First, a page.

Keith E. Whittington
William Nelson Cromwell Professor of Politics
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Political Foundations of Judicial Supremacy: The Presidency, the Supreme Court, and Constitutional Leadership in U.S. History
Winner of the C. Herman Pritchett Award for best book in Law and Courts
Winner of the J. David Greenstone Award for best book in Politics and History
Should the Supreme Court have the last word when it comes to interpreting the Constitution? The justices on the Supreme Court certainly seem to think so--and their critics say that this position threatens democracy. But Keith Whittington argues that the Court's justices have not simply seized power and circumvented politics. The justices have had power thrust upon them--by politicians, for the benefit of politicians. In this sweeping political history of judicial supremacy in America, Whittington shows that presidents and political leaders of all stripes have worked to put the Court on a pedestal and have encouraged its justices to accept the role of ultimate interpreters of the Constitution.
Whittington examines why presidents have often found judicial supremacy to be in their best interest, why they have rarely assumed responsibility for interpreting the Constitution, and why constitutional leadership has often been passed to the courts. The unprecedented assertiveness of the Rehnquist Court in striking down acts of Congress is only the most recent example of a development that began with the founding generation itself. Presidential bids for constitutional leadership have been rare, but reflect the temporary political advantage in doing so. Far more often, presidents have cooperated in increasing the Court's power and encouraging its activism. Challenging the conventional wisdom that judges have usurped democracy, Whittington shows that judicial supremacy is the product of democratic politics.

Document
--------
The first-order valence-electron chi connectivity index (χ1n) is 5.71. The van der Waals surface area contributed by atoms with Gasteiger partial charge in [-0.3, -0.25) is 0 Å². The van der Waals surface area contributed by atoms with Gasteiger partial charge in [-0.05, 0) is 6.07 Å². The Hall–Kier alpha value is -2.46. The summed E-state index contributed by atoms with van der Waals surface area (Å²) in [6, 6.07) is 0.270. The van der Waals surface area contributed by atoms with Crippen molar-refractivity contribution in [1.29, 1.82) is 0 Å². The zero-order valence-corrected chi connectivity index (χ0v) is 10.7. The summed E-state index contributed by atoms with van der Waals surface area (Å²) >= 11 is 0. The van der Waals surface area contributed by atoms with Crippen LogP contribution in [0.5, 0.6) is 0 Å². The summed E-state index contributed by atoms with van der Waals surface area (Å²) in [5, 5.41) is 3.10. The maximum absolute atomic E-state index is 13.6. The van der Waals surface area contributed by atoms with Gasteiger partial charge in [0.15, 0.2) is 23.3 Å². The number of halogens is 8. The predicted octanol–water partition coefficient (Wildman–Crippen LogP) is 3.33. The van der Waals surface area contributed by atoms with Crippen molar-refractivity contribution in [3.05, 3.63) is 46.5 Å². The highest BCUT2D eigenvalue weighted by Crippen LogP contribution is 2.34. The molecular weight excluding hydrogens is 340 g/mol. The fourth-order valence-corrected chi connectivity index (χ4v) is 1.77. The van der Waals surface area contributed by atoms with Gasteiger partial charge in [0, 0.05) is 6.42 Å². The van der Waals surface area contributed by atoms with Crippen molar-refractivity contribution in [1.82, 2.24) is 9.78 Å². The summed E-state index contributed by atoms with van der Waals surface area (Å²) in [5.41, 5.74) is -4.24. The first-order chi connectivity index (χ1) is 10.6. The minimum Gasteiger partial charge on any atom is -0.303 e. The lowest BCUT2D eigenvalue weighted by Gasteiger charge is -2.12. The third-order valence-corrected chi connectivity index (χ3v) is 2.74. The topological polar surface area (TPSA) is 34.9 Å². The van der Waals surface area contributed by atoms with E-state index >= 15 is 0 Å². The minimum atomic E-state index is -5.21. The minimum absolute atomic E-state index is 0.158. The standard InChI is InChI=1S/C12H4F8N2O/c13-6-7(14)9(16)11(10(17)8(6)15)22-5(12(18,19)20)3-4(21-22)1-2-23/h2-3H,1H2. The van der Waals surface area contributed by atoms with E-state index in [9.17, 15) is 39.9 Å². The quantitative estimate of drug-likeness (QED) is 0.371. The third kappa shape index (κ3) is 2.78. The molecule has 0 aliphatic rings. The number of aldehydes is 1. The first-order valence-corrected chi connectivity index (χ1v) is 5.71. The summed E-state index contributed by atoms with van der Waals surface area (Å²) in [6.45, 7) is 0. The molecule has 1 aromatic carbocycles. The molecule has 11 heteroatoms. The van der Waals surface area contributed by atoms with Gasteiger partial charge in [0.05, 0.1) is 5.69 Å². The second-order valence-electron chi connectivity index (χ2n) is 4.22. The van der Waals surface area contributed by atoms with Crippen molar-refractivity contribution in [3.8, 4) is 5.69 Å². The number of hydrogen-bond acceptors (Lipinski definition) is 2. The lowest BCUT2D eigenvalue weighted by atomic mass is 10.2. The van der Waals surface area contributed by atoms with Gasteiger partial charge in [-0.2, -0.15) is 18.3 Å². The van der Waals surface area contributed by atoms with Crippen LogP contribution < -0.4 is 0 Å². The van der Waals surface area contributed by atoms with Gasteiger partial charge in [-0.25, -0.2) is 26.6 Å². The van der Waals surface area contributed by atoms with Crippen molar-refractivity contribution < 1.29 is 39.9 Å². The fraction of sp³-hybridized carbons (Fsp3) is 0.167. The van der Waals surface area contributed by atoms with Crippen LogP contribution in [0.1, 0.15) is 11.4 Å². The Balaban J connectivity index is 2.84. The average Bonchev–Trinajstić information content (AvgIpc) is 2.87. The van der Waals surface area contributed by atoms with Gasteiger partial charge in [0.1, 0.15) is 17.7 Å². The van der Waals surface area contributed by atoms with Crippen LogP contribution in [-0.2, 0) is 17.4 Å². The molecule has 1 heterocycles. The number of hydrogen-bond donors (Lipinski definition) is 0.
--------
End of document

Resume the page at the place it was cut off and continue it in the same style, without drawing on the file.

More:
Praise for Political Foundations of Judicial Supremacy:
"Political Foundations of Judicial Supremacy takes us deeper than ever before into the changing structure and politics of inter-branch relations. Historically comprehensive and analytically astute, Whittington's sweeping reformulation of the role of the Supreme Court alters our entire view of American government."
Stephen Skowronek, Yale University
“This extremely important study lays out the ways in which the U.S. tradition of judicial supremacy receives support from elected representatives. Whittington's arguments are elegant, clearly presented, and persuasive.”
Mark Tushnet, Harvard Law School
“This is a major work by a major scholar. Whittington highlights for the first time unnoticed patterns in the political construction of judicial power and the growth of judicial authority in the United States. The historical evidence is complete and compelling.”
Mark Graber, University of Maryland
"Filled with numerous examples and insightful analysis, Political Foundations of Judicial Supremacy offers a fascinating behind-the-scenes guide to the politics of judicial review that is impressive in both scope and depth."
Harvard Law Review
"A pleasure to read and an excellent contribution to our understanding of judicial supremacy within our separated political system."
Perspectives on Politics
Published Reviews of Political Foundations of Judicial Supremacy:
Harvard Law Review (June 2007)
Law and Politics Book Review (August 2007)
Choice (October 2007)
New York Law Journal (November 2007)
Perspectives on Politics (December 2007)
Engage (February 2008)
Yale Law Journal (March 2008)
Political Science Quarterly (Spring 2008)
The Green Bag (Summer 2008)
Review of Politics (Summer 2008)
Constitutional Law and Policy Review (June 2008)
Law and History Review (Fall 2008)
Princeton University Press
March 2006 (March 2009) (Chinese translation 2010)
320 pages, cloth, paper
ISBN 978-0-691-09640-7 (cl)
$35.00 (cl), $19.95 (pb)
Table of Contents
Princeton University Press description
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